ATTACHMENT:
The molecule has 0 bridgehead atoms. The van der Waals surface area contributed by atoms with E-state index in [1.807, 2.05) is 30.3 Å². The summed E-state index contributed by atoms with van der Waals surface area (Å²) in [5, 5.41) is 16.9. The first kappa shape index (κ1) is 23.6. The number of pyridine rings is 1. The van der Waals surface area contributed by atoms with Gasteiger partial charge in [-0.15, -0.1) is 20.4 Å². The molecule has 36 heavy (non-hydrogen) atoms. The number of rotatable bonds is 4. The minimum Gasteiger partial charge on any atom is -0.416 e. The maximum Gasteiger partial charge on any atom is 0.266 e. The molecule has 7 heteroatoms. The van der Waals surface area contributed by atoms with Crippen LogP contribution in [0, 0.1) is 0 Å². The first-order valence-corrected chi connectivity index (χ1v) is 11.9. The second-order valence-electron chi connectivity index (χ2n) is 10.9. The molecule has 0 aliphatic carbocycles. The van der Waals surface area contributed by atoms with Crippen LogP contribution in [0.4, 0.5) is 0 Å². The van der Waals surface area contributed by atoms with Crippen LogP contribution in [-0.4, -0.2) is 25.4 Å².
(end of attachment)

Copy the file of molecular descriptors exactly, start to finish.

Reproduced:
The molecule has 0 bridgehead atoms. The van der Waals surface area contributed by atoms with E-state index in [1.807, 2.05) is 30.3 Å². The summed E-state index contributed by atoms with van der Waals surface area (Å²) in [5, 5.41) is 16.9. The first kappa shape index (κ1) is 23.6. The number of pyridine rings is 1. The van der Waals surface area contributed by atoms with Gasteiger partial charge in [-0.15, -0.1) is 20.4 Å². The molecule has 36 heavy (non-hydrogen) atoms. The number of rotatable bonds is 4. The minimum Gasteiger partial charge on any atom is -0.416 e. The maximum Gasteiger partial charge on any atom is 0.266 e. The molecule has 7 heteroatoms. The van der Waals surface area contributed by atoms with Crippen LogP contribution in [0, 0.1) is 0 Å². The first-order valence-corrected chi connectivity index (χ1v) is 11.9. The second-order valence-electron chi connectivity index (χ2n) is 10.9. The molecule has 0 aliphatic carbocycles. The van der Waals surface area contributed by atoms with Crippen LogP contribution in [0.4, 0.5) is 0 Å². The van der Waals surface area contributed by atoms with Crippen LogP contribution in [-0.4, -0.2) is 25.4 Å².